breathing the air or walking on the earth. Belonging to private life as a right, it belongs to public life as a duty, and it is the last duty which those whose representatives we are shall find us to abandon. Aiming at all times to be courteous and temperate in its use except when the right itself is questioned we shall place ourselves on the extreme boundary of our right and bid defiance to any arm that would move us from our ground. "This high constitutional privilege we shall defend and exercise in all places-in time of peace, in time of war, and at all times. Living, we shall assert it; and should we leave no other inheritance to our children by the blessing of God we will leave the inheritance of free principles and the example of a manly, independent and constitutional defense of them. "
Resolved, That in the election of Governor Seymour the people of this State by an emphatic majority declare their condemnation of the system of artillery arrests and their determination to stand by the Constitution. That the revival of this lawless system can have but one result: to divide and distract the North an destroy its confidence in the purposes of the Administration. That we deprecate it as an element of confusion at home, of weakness to our armies in the field and as calculated to lower the estimate of American character and magnify the apparent peril of our cause abroad. And that regarding the blow struck as at citizen of Ohio as aimed at the rights of every citizen of the North we denounce it as against the spirit of our laws and Constitution and most earnestly call upon the President of the United States to reverse the action of the military tribunal which has passed a "cruel and unusual punishment" upon the party arrested, prohibited in terms by the Constitution, and to restore him the liberty of which he has been deprived.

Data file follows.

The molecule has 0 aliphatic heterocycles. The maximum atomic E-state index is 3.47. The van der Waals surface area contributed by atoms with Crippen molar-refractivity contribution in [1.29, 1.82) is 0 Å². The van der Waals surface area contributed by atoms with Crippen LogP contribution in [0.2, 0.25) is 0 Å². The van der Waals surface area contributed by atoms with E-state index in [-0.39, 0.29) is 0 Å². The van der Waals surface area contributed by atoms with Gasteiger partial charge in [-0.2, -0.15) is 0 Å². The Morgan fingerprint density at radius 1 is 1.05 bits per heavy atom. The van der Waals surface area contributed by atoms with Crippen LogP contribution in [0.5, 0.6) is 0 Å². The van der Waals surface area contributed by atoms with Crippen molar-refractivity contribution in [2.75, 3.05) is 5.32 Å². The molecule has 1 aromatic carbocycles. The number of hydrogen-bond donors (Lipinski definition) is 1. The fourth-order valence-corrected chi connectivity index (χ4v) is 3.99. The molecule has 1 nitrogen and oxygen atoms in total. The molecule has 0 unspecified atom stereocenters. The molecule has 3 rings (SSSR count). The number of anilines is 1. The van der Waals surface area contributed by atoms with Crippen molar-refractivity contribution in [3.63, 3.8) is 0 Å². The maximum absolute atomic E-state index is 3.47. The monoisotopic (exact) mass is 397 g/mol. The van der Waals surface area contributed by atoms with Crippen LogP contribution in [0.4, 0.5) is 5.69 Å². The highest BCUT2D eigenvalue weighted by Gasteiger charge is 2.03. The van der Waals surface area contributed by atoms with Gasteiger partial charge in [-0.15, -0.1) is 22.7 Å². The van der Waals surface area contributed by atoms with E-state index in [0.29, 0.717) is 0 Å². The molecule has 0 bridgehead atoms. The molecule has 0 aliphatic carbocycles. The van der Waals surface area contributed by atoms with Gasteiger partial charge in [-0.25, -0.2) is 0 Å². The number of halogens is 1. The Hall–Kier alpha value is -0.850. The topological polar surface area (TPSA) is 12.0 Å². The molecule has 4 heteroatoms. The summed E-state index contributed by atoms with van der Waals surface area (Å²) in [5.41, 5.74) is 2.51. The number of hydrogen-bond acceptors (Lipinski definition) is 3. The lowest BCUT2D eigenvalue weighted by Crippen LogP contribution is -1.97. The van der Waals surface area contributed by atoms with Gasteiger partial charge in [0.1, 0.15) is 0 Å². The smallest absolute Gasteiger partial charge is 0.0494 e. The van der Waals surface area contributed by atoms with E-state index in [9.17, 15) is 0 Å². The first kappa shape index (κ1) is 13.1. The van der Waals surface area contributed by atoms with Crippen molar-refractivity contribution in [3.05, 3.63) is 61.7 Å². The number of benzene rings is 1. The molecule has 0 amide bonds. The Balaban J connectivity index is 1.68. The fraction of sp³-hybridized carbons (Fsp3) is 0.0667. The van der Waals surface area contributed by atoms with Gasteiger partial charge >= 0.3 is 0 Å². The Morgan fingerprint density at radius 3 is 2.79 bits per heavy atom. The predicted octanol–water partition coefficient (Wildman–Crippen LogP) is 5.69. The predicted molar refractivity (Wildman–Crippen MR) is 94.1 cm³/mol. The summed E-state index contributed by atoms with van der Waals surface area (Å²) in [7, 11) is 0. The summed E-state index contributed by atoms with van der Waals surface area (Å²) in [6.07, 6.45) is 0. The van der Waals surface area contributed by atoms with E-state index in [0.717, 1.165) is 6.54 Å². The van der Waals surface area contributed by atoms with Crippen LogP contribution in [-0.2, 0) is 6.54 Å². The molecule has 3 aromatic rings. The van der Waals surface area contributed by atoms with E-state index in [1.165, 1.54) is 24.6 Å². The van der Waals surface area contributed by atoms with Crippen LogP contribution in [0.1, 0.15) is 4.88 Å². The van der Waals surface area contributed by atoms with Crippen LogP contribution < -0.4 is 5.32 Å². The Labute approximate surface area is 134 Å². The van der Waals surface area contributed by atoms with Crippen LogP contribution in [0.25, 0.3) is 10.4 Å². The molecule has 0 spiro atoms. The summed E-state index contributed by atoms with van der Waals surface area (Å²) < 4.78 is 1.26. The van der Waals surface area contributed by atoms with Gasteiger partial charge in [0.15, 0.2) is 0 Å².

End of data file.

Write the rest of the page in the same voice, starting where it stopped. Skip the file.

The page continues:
Resolved, That the president, vice-president and secretary of this meeting be requested to transmit a copy of these resolutions to His Excellency the President of the United States with the assurance of this meeting of their hearty and earnest desire to support the Government in every constitutional and lawful measure to suppress the existing rebellion.
WAR DEPARTMENT, Washington, May 19, 1863.
JOSHUA F. SPEED and JAMES SPEED, Louisville:
Before the receipt of your telegram of Sunday the President on the application of Honorable James Guthrie had directed that Colonel Churchill might remain at Louisville on condition of taking the oath of allegiance and Mr. Guthrie pledging himself that Colonel Churchill should be of good behavior and do no act of hostility against the United States and give no aid and comfort or information to the enemy. The Adjutant-General has been directed to telegraph the order to General Curtis and to the military officer commanding at Louisville and to Mr. Guthrie.
EDWIN M. STANTON,
Secretary of War.
WASHINGTON, May 19, 1863.
Major-General BURNSIDE, Cincinnati:
The President desires to know what you have done with Vallandigham, and if sent away by what route and where to.
EDWIN M. STANTON.